kumbh melaLargely impressed with the orderliness of the Mela and the lack of any major disease outbreak there, the team of international health experts comprising mainly medical doctors from Harvard University in Massachusetts, USA, stationed at the Kumbh Mela to record diseases among pilgrims have given a positive verdict so far.

There were a few warnings though. ‘The systems are indeed streamlined. But while there are parts that worked, some didn’t,’ said Dr Satchit Balsari, who led the team of 25-odd doctors from Harvard University’s FXB Center for Health and Human Rights to Allahabad. It was found that even though ambulances were in place, their pathways were blocked. The largest cause for respiratory illnesses among the 15,000-odd patients who had visited the various hospitals so far was the smoke from choolahs.

According to a few members from the Harvard team Kumbh could be better managed if some ‘minor’ issues were ironed out. Team member Dr Michael Vortmann said, ‘Pilgrims use cow dung or firewood to light a fire, resulting in over 23% of patients seeking medication for a cough,’ said. Powerful painkillers were among the main medicines given out to these patients.

‘I was glad to locate an advanced life-support ambulance nearby, but the paramedics didn’t have the key to the oxygen tank,’ said Dr Dhruv Kazi, a cardiologist from San Francisco General Hospital who found a senior citizen collapsing right next to him. It took them 40 minutes to reach a health centre that was less than 5 km away because the crowds were unwilling to make way for the ambulance, he added.

The team with the support of the National Disaster Management Authority and the Allahabad Medical College was at the Mela to map patterns of diseases, water distribution, sanitation and disaster management plans. The Maha Kumbh had a massive turnout of thirty million devotees on the ‘big bath day’ of Mauni Amavasya on February 10. A research paper highlighting public health concerns during mass gatherings and migrations will be published by the university.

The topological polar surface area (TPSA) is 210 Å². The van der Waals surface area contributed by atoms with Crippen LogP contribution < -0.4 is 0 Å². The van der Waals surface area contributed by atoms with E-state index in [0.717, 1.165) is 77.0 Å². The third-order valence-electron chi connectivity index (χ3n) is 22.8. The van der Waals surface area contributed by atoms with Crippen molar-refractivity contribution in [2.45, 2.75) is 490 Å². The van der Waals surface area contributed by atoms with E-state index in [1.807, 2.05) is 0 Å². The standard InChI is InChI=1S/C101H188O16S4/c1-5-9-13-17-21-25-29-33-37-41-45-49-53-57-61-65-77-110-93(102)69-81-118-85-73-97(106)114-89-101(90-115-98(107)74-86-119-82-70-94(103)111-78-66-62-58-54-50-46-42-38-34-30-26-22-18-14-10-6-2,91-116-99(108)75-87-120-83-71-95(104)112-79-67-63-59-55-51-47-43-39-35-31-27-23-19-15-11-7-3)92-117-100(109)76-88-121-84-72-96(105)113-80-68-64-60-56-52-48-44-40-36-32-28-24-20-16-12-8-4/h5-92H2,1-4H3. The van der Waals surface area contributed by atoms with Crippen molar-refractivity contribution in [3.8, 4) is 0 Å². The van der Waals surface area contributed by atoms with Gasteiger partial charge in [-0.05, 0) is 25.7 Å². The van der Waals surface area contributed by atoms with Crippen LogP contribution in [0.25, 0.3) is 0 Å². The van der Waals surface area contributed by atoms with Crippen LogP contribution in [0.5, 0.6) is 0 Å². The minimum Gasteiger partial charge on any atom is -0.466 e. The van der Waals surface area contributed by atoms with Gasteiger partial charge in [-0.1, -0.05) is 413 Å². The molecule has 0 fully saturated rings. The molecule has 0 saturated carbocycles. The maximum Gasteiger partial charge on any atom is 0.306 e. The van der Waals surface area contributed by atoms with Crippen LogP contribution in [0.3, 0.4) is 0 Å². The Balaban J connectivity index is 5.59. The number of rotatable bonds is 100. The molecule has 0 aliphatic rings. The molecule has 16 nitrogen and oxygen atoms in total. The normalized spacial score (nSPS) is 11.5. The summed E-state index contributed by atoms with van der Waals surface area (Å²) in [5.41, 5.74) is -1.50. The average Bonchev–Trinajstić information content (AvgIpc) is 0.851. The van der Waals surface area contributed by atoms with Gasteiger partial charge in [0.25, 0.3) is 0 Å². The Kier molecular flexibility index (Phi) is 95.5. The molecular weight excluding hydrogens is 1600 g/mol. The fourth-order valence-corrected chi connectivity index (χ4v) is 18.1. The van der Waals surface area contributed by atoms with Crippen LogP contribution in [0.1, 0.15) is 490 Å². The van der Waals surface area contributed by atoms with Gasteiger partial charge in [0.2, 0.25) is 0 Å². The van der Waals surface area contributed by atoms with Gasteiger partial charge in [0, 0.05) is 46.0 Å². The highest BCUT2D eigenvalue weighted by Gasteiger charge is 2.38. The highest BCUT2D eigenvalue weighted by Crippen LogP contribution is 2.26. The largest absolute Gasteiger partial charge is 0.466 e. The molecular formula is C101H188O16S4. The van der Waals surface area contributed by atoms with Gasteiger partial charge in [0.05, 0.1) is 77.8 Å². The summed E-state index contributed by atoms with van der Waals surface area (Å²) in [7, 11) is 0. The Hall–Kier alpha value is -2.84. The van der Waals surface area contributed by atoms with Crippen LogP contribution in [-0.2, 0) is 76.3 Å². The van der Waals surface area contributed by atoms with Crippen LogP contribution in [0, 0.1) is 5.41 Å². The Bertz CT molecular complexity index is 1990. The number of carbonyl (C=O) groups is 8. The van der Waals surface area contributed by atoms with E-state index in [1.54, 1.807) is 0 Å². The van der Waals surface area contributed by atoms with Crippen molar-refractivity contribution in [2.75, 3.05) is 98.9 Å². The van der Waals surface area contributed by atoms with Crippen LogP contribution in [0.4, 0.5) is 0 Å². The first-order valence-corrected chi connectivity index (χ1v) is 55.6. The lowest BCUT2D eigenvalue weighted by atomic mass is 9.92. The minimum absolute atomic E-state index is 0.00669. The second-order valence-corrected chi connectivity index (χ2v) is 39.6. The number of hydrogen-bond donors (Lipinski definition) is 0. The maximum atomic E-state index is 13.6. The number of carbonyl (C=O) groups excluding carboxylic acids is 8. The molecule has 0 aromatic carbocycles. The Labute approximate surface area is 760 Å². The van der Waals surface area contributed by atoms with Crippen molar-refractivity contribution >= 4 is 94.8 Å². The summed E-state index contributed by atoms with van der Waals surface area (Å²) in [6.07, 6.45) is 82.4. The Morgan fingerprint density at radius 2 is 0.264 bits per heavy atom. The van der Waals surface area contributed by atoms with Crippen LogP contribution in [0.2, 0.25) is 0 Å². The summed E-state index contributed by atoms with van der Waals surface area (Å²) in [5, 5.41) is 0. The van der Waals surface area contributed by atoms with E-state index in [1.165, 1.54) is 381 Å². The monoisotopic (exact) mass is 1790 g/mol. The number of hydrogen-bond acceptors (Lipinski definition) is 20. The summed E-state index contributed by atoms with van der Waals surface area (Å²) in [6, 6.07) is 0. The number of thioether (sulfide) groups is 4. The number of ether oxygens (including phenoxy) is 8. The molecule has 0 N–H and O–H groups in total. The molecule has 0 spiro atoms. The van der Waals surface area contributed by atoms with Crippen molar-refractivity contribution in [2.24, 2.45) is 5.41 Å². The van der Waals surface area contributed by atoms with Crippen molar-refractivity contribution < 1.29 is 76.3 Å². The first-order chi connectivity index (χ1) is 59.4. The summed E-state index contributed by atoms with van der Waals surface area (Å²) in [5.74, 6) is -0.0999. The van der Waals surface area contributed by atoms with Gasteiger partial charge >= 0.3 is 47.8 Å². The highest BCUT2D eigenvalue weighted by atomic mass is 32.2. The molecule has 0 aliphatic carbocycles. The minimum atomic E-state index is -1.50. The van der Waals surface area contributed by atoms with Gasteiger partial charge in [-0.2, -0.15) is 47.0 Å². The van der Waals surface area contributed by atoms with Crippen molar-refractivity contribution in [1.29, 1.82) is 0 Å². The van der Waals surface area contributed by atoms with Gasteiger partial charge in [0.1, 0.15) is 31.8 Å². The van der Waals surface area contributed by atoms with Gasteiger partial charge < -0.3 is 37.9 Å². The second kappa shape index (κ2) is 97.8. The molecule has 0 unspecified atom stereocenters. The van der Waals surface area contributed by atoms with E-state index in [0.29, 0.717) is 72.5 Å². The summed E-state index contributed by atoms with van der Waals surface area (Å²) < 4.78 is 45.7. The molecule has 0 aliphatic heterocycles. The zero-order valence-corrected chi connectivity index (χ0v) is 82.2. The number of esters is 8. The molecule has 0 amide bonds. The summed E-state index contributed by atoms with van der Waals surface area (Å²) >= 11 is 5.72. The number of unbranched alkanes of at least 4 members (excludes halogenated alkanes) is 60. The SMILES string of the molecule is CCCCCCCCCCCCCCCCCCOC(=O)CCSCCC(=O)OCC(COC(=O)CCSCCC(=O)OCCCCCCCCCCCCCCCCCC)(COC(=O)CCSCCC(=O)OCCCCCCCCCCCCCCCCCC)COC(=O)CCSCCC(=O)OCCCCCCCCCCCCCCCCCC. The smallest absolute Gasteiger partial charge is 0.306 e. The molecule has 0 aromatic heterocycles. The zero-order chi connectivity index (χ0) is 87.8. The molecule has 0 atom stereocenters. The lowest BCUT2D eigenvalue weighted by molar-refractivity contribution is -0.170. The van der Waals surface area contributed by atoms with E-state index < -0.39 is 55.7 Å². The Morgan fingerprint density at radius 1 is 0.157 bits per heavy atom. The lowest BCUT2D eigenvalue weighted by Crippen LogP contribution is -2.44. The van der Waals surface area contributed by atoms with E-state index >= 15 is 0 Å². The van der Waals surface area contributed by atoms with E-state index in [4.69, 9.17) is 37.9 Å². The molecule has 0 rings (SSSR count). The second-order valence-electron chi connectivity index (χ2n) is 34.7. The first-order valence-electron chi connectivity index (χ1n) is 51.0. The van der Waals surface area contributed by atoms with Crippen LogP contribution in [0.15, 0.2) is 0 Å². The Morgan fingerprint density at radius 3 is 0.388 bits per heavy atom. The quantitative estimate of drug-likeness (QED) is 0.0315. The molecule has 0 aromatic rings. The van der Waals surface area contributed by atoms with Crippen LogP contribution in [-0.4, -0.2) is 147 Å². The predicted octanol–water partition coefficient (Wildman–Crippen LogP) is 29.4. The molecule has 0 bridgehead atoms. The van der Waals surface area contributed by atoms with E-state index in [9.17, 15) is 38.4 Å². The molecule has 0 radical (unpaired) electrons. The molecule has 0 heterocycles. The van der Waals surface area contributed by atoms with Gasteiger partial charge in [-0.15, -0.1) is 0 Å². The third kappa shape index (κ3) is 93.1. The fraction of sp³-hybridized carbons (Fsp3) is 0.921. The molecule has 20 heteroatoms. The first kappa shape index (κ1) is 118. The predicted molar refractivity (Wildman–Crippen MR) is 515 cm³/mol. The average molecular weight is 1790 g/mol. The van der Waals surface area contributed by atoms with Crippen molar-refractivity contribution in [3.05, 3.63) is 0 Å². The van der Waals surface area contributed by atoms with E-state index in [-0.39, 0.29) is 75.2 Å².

The team was the astonished at the degree of organization. ‘The electrical grid, wide boulevards, street lights, water supply, sanitation, crowd control, security, sector hospitals and a central referral hospital would be impressive anywhere. But the fact that this is all temporary and will be gone by the end of March makes it an absolutely astounding organizational feat,’ said the doctors.

With a goal to prove that it is not difficult to gather data in resource-scarce settings, the research team used a few iPads to map 15,000 patients who visited the various hospitals. Dr Kazi said, ‘If we can do it, the government can certainly do it. Our surveillance tool should help with early detection of impending epidemics in the future.’

The data made a few significant observations like, hospitals near the bathing ghats being more crowded than others. ‘Each hospital had the same staff strength despite the disproportionate number of patients. Our data shows that there can be better resource allocation,’ said Dr Balsari. ‘Also, most patients who visited the hospitals did not have acute problems. This means that interns and junior doctors could also be used so that senior physicians can spend more time with the acute cases,’ he added.